playground, Andamooka

A picture of the past. A  picture of life in a frontier mining world of Andamooka. 

It's not much of a backyard or  playground is it, at the foot of the  opal mine tailings.  My memory of Andamooka is that the dust  from the mine tailings was everywhere, layered over everything. It was hot and the atmosphere was arid.  

What this photo from the archives does is bring the past--that has been---into the present.    In offering  an image of the past it opens  up history, allowing us to see the past---what  once was; allowing us an insight into the lives that were lived in a frontier mining town; allowing us to imagine a life lived among the dust from  the mine tailings next to the traditional tin houses of old.    

It's a  remnant of the town's past --a different remnant  to  the raditional dugout style houses of old that was  pictured in the previous post. 

miners hut, Andamooka

This picture of  an  opal miners hut  at Andamooka in South Australia, which  is from  my film archives ---  an example of  ordinariness or a deadpan aesthetic that was made whilst  travelling on the margins of modernity.

Like the previous images  the picture was  made with a Leica M4-P, with a 50mm  f.2 Summicron lens and Kodak 400ASA film.   As previously mentioned in an earlier post  I discovered a roll of film I'd exposed whilst I was  visiting  Andamooka circa 2004-5.   My film work at the time--35mm and medium format--- was usually developed and scanned by a pro-lab, but for some reason this roll hadn't been scanned.  This was  several years prior to  buying my first  digital camera. I had no knowledge of digital cameras. 

B.Construction, Andamooka

From the  film archives.  

This  is another  image that I came across when I was going through my film archives. A public sculpture at Andamooka in South Australia. The picture was  made with a Leica M4-P,  a 50mm  f.2 Summicron lens and Kodak 400ASA film:

 As I mentioned in an earlier post I  discovered a roll of film I'd exposed whilst I was  visiting  Andamooka circa 2004-5   My film work at the time--35mm and medium format--- was usually developed and scanned by a pro-lab, but for some reason this roll hadn't been scanned.  This was  several years prior to  buying my first  digital camera.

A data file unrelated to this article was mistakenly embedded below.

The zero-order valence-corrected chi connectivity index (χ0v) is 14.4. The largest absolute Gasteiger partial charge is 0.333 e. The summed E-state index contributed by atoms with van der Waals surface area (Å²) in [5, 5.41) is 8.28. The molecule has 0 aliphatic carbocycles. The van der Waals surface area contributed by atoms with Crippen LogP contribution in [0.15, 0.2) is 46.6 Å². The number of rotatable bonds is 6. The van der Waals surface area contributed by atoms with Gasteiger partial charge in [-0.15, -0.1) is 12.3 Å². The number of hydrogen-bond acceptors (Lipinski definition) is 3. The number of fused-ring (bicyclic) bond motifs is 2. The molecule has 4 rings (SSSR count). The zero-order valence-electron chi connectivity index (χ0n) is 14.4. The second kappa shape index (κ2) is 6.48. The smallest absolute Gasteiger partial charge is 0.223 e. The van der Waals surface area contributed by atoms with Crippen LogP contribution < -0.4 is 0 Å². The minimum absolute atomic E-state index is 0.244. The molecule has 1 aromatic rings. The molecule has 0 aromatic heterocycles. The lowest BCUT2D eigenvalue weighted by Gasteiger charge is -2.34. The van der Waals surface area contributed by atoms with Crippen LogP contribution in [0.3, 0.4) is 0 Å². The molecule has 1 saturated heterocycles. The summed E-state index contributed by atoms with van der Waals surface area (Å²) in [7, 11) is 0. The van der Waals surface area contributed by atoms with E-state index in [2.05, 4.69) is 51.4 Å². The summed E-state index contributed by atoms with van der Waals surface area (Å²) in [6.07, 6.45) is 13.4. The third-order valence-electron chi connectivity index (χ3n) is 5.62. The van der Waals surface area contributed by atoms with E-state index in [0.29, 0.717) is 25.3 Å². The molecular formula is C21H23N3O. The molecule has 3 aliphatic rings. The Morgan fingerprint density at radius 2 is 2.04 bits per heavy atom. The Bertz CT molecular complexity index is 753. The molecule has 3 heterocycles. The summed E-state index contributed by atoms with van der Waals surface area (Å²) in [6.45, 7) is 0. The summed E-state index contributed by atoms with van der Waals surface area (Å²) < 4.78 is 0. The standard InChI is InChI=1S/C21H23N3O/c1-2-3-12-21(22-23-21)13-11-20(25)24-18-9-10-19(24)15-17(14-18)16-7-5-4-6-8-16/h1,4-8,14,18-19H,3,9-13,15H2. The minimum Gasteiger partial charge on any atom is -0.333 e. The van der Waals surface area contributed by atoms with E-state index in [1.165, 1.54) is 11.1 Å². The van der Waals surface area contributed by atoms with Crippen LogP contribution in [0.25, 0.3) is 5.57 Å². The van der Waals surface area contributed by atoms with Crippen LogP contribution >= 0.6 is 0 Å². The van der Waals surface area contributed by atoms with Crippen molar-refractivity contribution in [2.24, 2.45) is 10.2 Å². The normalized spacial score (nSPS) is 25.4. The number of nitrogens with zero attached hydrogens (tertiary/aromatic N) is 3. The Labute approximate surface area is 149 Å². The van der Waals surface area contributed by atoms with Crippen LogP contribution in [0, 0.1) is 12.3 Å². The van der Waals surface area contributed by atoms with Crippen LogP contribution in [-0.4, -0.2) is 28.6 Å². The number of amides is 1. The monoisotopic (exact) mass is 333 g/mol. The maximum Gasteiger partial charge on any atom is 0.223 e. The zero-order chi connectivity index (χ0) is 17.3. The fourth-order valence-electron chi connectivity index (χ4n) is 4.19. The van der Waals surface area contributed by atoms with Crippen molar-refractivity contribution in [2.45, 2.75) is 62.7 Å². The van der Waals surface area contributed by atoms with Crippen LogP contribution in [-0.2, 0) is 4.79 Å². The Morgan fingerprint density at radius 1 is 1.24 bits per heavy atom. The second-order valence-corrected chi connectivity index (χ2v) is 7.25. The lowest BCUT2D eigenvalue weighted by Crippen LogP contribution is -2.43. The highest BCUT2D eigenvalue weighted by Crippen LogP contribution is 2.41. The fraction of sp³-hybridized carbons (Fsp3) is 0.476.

Andamooka grave

From the archives.  

A miner's grave at Andamooka in South Australia made with a Leica M4-P,  a 50mm  f.2 Summicron lens and Kodak 400ASA film:

 I only came across this image when I was going through my film archives. I discovered a roll of film I'd exposed whilst I was  visiting  Andamooka circa 2004-5   My film work at the time--35mm and medium format--- was usually developed and scanned by a pro-lab, but for some reason this roll hadn't been scanned.  This was  several years prior to  buying my first  digital camera.

Australia's past: Andamooka

Things have meaning in part because of the way we see things, based on our own historical context.  An example is the conception of Australia as the Lucky Country  because it was the world's quarry.  Donald Horne, who coined the Lucky Country phrase,   used it in an  ironical mode. 

Horne was critiquing an Australia that did not think for itself; a country manacled to its past; and 'still in colonial blinkers'. It was meant as an indictment of an unimaginative nation, its cosy provincialism, its cultural cringe, its second rate politicians,  and its White Australia policy.  Horne's irony is usually  overlooked. 

Old resource based Australia  is  a particular  historical pattern of vision. A week in Andamooka, in northern South Australia indicated that  it was a strange place--a frontier land. The town was full of mine tailings  as was the surrounding landscape. This was a quarry economy. It  indicated  mining's "boom and bust" economics,  and  that  mining, by its nature, involves the environmental damage to  the land. This  often has serious consequences for the surrounding environment.